Fund manager DNR Capital has used the equity market volatility of the past few months to take profits from holdings that have held up well and added to positions in “de-rated” companies.
In the latest monthly report for its Australian Equities High Conviction Fund, DNR says it has reduced its positions in Brambles, Woolworths and MYOB Group.
It also reduced its position in Westpac, but for a different reason. It is concerned about the Australian housing market trend and the impact a prolonged correction in house prices might have on the banks.
Over the past few months it has bought several “de-rated growth opportunities” and “de-rated value opportunities”. The growth opportunities include Treasury Wine Estates and REA Group, which DNR describes as high quality growth companies. “We are rebuilding our positions on 20 per cent pullbacks,” it says.
The value opportunities include James Hardie Industries, locally listed UK banking group CYBG, WorleyParsons and Link Administration Holdings.
DNR says: “The market is becoming overly risk averse and pricing stocks with cyclical exposures at deep discounts. This market dislocation is creating selective opportunities.”
Overall, it is underweight “bond proxies”, such as real estate investment trusts and utilities, underweight banks and domestic consumer stocks due to higher consumer debt levels, overweight diversified financials and diversified resources and overweight companies exposed to infrastructure spending, such as Lendlease and Macquarie Group.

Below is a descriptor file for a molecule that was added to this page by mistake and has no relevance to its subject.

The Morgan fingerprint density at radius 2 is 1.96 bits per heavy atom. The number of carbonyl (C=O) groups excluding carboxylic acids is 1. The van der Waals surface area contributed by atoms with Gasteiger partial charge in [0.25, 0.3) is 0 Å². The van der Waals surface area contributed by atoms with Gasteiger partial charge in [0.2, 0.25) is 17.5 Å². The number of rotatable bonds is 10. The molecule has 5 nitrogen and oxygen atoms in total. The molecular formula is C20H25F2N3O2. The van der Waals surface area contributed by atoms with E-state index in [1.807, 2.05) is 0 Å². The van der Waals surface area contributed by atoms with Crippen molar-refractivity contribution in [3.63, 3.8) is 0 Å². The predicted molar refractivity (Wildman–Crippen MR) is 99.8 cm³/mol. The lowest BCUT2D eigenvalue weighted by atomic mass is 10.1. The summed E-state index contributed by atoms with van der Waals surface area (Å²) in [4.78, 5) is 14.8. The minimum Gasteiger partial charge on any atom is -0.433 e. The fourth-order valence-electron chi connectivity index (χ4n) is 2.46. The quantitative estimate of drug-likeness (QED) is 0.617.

Its note on James Hardie says it is a leading supplier of building materials in Australia, the US and Germany. Its price has been soft because of concerns about a slowdown in US housing starts.
“We think this concern is overstated, given James Hardie earns a significant portion of its earnings from the renovations and repairs market and it will continue to win share. The stock is trading at a deep discount to historical levels and offers a strong growth outlook,” it says.
Its note on Link says the company has had a difficult year because of the impact of Budget changes on its earnings. Low balance superannuation accounts will be transferred from super funds to the ATO and this may reduce Link’s administration fee revenue by as much as $55 million.
DNR says Link is taking steps to offset this earnings pressure. It believes market forecasts are worst case and the actual outcome will be better. It also has a positive view of Link’s most recent acquisition, the digital property exchange PEXA.
DNR has struggled to beat its benchmark in recent months, with returns over three, six and 12 months below the S&P/ASX 200 Accumulation Index. However, its long-term performance is well ahead of benchmark.
Since the fund was launched in June 2015 it has returned an average of 7.9 per cent a year (net of fees), compared with the index return of 5.9 per cent over the same period.